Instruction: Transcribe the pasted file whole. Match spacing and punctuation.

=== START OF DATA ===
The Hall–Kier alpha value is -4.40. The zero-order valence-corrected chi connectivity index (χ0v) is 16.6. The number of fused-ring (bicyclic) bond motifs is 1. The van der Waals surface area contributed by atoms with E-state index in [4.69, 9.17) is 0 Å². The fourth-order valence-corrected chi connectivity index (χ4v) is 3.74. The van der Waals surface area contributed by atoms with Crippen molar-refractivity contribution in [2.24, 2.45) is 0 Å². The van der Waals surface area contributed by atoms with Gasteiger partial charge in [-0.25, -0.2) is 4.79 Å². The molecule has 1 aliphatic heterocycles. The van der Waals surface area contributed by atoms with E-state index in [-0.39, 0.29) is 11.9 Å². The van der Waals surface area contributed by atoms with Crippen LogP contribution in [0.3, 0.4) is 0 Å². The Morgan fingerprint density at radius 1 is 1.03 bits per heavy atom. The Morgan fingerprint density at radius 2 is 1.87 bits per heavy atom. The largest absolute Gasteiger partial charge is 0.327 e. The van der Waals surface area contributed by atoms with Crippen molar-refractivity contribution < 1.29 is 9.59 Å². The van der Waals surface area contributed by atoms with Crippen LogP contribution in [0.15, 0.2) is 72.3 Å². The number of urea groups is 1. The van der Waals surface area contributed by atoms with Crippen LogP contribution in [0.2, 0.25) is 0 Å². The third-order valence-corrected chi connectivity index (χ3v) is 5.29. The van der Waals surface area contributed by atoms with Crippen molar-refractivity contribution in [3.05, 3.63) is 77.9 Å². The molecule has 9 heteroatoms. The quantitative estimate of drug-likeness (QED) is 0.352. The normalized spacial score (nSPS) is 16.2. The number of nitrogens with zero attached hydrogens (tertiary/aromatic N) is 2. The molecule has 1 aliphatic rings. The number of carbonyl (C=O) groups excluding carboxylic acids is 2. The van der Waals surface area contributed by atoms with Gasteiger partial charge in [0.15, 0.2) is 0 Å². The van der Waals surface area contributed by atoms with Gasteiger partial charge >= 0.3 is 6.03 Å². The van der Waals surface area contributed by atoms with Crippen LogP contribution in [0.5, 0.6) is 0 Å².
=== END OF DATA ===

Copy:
The Hall–Kier alpha value is -4.40. The zero-order valence-corrected chi connectivity index (χ0v) is 16.6. The number of fused-ring (bicyclic) bond motifs is 1. The van der Waals surface area contributed by atoms with E-state index in [4.69, 9.17) is 0 Å². The fourth-order valence-corrected chi connectivity index (χ4v) is 3.74. The van der Waals surface area contributed by atoms with Crippen molar-refractivity contribution in [2.24, 2.45) is 0 Å². The van der Waals surface area contributed by atoms with Gasteiger partial charge in [-0.25, -0.2) is 4.79 Å². The molecule has 1 aliphatic heterocycles. The van der Waals surface area contributed by atoms with E-state index in [-0.39, 0.29) is 11.9 Å². The van der Waals surface area contributed by atoms with Crippen LogP contribution in [0.3, 0.4) is 0 Å². The Morgan fingerprint density at radius 1 is 1.03 bits per heavy atom. The Morgan fingerprint density at radius 2 is 1.87 bits per heavy atom. The largest absolute Gasteiger partial charge is 0.327 e. The van der Waals surface area contributed by atoms with Crippen molar-refractivity contribution < 1.29 is 9.59 Å². The van der Waals surface area contributed by atoms with Crippen LogP contribution in [0.15, 0.2) is 72.3 Å². The number of urea groups is 1. The van der Waals surface area contributed by atoms with Crippen LogP contribution in [0.2, 0.25) is 0 Å². The third-order valence-corrected chi connectivity index (χ3v) is 5.29. The van der Waals surface area contributed by atoms with Crippen molar-refractivity contribution in [3.05, 3.63) is 77.9 Å². The molecule has 9 heteroatoms. The quantitative estimate of drug-likeness (QED) is 0.352. The normalized spacial score (nSPS) is 16.2. The number of nitrogens with zero attached hydrogens (tertiary/aromatic N) is 2. The molecule has 1 aliphatic rings. The number of carbonyl (C=O) groups excluding carboxylic acids is 2. The van der Waals surface area contributed by atoms with Gasteiger partial charge in [0.15, 0.2) is 0 Å². The van der Waals surface area contributed by atoms with Gasteiger partial charge >= 0.3 is 6.03 Å². The van der Waals surface area contributed by atoms with Crippen LogP contribution in [0.5, 0.6) is 0 Å².